However, the food is superb, and the wine top notch. Taking a seat at the 50 foot long bar lux-traveller enjoyed a Mezcal Margarita cocktail, and then moved onto the wine, with a great Australian Sauvignon Blanc, which was perfect with the cheese and ham toasty lux-traveller started with, and a top quality Californian Merlot which went well with the Black Angus minute steak with chipotle butter and lime.
The shower suites were also deserted, so we were able to freshen up before heading back to Terminal 4, passing the signs warning us that the earlier Qantas codeshare had been cancelled. As Lux-traveller has previously reported, Qantas used to fly this route twice in the evening. However, when American announced it would fly the route, Qantas swapped the earlier flight to depart from San Francisco, leaving one Qantas and one American flight per day, both of which carry AA and QF codes. However, that didn't stop quite a few passengers arriving for the earlier Qantas flight, and one passenger was in tears as they were told they were on standby for a space on the later flight. It was also clear from the scrum at the gate - and the long list of passengers on standby - that the American Airlines flight AA73 to Sydney was completely full.
The flight was also late in from Florida, as the Boeing 777-300ER that American use to Sydney first completes a leg from Miami to Los Angeles. With an hour and a half to kill, there was just time for a quick visit back to the American lounge, and this time head to the hidden lounge within the lounge, the Flagship Lounge LAX. Designed for First Class passengers and oneworld Emeralds, alas it wasn't a patch on the Qantas First lounge. With just a small buffet selection, behind a half height wall next to a few dining tables, it is rather like a Debenhams cafe.
Finally, boarding began, and what a scrum it was. Every passenger seemed to be holding elite status, however lux-traveller.com quickly found our seat, in the first row of Main Cabin Extra.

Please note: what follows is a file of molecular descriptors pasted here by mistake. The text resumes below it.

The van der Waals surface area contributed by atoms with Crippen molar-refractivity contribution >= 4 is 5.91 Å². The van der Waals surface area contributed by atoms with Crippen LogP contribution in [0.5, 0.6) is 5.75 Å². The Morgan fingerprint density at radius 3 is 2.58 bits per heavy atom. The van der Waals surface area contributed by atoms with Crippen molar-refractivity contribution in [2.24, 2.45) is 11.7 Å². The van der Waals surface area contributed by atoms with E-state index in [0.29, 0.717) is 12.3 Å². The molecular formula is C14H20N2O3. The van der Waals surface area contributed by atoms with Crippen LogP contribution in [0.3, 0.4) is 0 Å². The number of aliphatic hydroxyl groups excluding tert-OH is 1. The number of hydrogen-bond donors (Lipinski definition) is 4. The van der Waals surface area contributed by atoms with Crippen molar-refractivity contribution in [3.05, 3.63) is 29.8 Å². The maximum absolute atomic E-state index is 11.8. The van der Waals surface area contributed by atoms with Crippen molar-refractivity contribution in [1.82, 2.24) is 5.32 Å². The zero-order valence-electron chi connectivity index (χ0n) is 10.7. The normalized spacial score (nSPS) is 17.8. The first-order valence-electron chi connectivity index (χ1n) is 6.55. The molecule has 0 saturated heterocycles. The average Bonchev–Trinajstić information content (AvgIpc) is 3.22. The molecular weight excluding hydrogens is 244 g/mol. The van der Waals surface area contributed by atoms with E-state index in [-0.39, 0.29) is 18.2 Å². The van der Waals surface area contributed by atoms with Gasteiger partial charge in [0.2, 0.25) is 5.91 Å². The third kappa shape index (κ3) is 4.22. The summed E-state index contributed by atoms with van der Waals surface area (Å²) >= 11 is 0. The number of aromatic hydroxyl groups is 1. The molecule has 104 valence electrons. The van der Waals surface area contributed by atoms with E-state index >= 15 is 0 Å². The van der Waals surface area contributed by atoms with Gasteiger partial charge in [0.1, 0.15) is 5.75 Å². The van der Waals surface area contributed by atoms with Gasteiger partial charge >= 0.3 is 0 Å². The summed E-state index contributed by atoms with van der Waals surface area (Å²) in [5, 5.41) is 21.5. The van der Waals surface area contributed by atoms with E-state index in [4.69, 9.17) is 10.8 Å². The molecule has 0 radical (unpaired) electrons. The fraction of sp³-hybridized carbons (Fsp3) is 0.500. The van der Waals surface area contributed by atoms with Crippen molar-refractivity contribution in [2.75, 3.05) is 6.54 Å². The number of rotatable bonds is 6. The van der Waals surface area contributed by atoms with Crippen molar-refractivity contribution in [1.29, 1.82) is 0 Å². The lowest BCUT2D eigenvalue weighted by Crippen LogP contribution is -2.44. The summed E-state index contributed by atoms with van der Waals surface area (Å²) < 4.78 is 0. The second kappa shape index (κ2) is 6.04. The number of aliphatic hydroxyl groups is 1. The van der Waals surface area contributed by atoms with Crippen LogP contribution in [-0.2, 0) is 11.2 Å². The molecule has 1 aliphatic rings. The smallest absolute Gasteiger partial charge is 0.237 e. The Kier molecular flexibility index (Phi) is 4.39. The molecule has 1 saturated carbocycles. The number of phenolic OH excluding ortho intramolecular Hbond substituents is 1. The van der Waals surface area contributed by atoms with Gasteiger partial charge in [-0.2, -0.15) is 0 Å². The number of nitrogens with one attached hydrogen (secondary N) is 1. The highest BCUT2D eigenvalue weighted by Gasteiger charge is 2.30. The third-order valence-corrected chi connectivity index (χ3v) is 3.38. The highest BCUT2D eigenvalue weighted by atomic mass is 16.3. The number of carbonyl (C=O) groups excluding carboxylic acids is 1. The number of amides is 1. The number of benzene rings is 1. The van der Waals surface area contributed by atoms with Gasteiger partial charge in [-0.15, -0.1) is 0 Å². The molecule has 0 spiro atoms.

The Seat - Main Cabin Extra
The first thing to say is that American Airlines Main Cabin Extrais no Premium Economy.
With 9 seats abreast, and an extra legroom of 36 inches, it is certainly larger and wider than the standard economy seats on the plane.
This is because American Airlines has a high density economy class product with 10 across seating, unlike most airlines like British Airways which only fit 9 seats abreast in economy.
On a long 14 hour Pacific flight, this can mean a seriously squashy flight, with just 31 inches of pitch.
Main Cabin Extra avoids that, with only 9 across - however this is the same as booking economy on BA or Qantas. The seat pitch is better though, as 37 inches, and with a BA Gold Card you can book the front row of Main Cabin Extra for free, giving almost infinite legroom. There is no window at seat 16L, however there is a window in the door ahead of this seat, and unlike many emergency exit seats the door slide doesn't intrude into the legroom area.
However, if I had paid the extra $480 requested for a front extra row seat in Main Cabin Extra, I would feel seriously short changed.
Thankfully you can upgrade for free if you are an AAdvantage Executive Platinum / Platinum members or a oneworld Sapphire or Emerald member. For example British Airways Gold gets you the larger seat for free.
Furthermore, this is no Premium Economy like you would find on BA, Cathay, or Qantas, which offer larger seats, amenity kit, and an improved meal service.
The reverse of the menu cards lists the drinks available. Surprisingly, even in Main Cabin Extra, American Airlines charge for anything other than the most basic wine. At $16USD, this worked out to be $22AUD on our credit card, and with a $3 overseas transaction charge to boot.
However the seat is a big improvement on the older seats American Airlines had for some time. There is a big improvement in entertainment, with the improved IFE having a large 10 inch wide seatback TV screen.
The new American Airlines economy seat is also more comfortable, with USB and mains power sockets, and offers plenty more pockets to place your carry on devices.
View our renown Seat Maps, with American Airlines Boeing 777-300ER seat plan, with images of every seat.